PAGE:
followed by the ‘bridging shot’ of this character passing Maximus:
which in turn is being followed by the rear-view shot of Commodus hugging his father:
The mentioned sequence of shots helps viewers to perceive the on-screen action, as such that is being thoroughly consistent with their intuitive understanding of how the flow of time affects the surrounding reality.
Another common feature of just about all classically edited movies is that the affiliated directors strive to emphasise the emotional intensity of the plot’s unravelling. As Giannetti noted, “Classical cutting involves editing for dramatic intensity and emotional emphasis rather than for purely physical reasons” (2001, p. 138). This is the reason why illumination plays a crucial role in this type of films – as practice indicates; it can serve as the effective instrument of allowing directors to ensure the psychological plausibility of the on-screen action. A particularly illustrative example of the legitimacy of this suggestion is the close-up of Commodus’s face, in the scene where he talks to his sister Lucilla (Connie Nielsen) while sounding rather ominously:
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As it can be seen in the above-provided screenshot, the left side of Commodus’s face is shaded. This is being done, in order to encourage viewers to regard Commodus, as someone whose actions are being primarily reflective of his ‘dark side’ – quite despite the character’s self-assumed posture of a ‘benefactor of Rome’. It is understood, of course, that this provides even more psychological three-dimensionality to the character in question – hence, helping viewers to have a better understanding of what kind of person he used to be.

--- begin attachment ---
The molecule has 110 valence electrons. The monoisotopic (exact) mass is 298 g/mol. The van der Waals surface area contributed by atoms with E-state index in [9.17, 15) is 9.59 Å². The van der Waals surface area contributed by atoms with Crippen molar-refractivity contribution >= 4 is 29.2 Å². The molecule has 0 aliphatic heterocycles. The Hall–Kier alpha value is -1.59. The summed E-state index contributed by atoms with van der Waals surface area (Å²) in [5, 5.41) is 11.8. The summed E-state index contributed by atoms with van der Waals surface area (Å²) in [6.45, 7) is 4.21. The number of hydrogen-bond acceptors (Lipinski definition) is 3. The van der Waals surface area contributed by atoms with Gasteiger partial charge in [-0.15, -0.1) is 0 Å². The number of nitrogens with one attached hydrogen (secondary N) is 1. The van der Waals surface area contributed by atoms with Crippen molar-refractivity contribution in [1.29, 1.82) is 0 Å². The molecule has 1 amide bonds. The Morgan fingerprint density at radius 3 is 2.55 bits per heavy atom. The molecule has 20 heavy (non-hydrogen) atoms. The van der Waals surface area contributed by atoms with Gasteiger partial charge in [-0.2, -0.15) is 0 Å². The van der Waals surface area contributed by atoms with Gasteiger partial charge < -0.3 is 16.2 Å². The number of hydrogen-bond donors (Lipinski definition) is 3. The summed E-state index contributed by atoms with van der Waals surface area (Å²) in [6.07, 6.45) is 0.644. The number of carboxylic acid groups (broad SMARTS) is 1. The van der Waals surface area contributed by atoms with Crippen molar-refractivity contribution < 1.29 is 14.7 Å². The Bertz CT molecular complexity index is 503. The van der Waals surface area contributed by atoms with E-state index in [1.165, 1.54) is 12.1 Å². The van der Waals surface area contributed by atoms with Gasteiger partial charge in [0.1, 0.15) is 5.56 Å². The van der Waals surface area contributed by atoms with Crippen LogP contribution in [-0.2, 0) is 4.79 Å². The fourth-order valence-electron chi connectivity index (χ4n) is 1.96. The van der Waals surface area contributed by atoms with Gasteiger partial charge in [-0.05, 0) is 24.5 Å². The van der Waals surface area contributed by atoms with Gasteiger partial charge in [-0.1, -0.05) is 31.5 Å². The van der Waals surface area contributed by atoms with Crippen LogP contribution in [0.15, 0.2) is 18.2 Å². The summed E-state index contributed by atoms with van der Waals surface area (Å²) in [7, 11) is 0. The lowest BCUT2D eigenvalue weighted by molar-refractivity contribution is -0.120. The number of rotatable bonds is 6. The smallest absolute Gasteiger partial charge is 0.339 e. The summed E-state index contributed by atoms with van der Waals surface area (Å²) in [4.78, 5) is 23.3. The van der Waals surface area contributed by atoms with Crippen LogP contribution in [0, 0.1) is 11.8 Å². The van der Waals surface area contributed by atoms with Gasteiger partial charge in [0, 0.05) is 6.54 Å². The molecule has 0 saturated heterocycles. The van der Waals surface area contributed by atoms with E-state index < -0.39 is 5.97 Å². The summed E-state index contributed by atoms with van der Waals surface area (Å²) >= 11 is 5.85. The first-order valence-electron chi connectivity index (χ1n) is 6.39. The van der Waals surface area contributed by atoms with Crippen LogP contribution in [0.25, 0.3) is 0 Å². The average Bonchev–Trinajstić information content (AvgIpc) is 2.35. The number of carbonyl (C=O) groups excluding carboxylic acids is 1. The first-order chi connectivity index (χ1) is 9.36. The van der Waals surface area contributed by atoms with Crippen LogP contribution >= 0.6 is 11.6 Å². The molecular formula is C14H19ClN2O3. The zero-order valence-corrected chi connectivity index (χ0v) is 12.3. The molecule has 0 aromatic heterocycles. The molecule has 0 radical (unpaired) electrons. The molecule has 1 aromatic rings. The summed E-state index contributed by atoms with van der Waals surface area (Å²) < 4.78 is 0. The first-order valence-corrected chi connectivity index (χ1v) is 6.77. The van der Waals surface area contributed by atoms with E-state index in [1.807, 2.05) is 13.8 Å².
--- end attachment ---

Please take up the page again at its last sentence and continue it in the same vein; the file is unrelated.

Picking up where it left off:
There is another notable quality to Gladiator, which validates the suggestion that it is indeed a classically edited movie – the fact that many of the film’s mise-en-scenes are concerned with connoting the implicit messages of their own. Apparently, while working on this particular film, Scott never ceased being aware of probably the main ‘mise-en-scenic’ rule of the classical editing-style – the camera-angle of a particular shot has a great effect on the audience’s perception of the idea that this shot supposedly conveys. In this respect, we can mention the shot where (in the aftermath of the upraising’s failure) Maximus is shown chained to the walls in a crucifixion-like manner:
It is concerned with providing viewers with the ‘bird’s-eye’ view on Maximus, with the character being visually shifted towards the bottom of the frame. Apparently, one’s exposure to this shot is expected to prompt him or her to contemplate the sheer magnitude of this character’s demise – in full accordance with Giannetti’s suggestion that “The areas near the bottom of the frame tend to suggest meanings… (of) subservience, vulnerability, and powerlessness” (2001, p. 52). There is more to it – being clearly reminiscent of the motif of crucifixion; this shot naturally causes viewers to draw parallels between Maximus and Jesus, which in turn contributes even further towards strengthening the overall dramatic appeal of the discussed movie.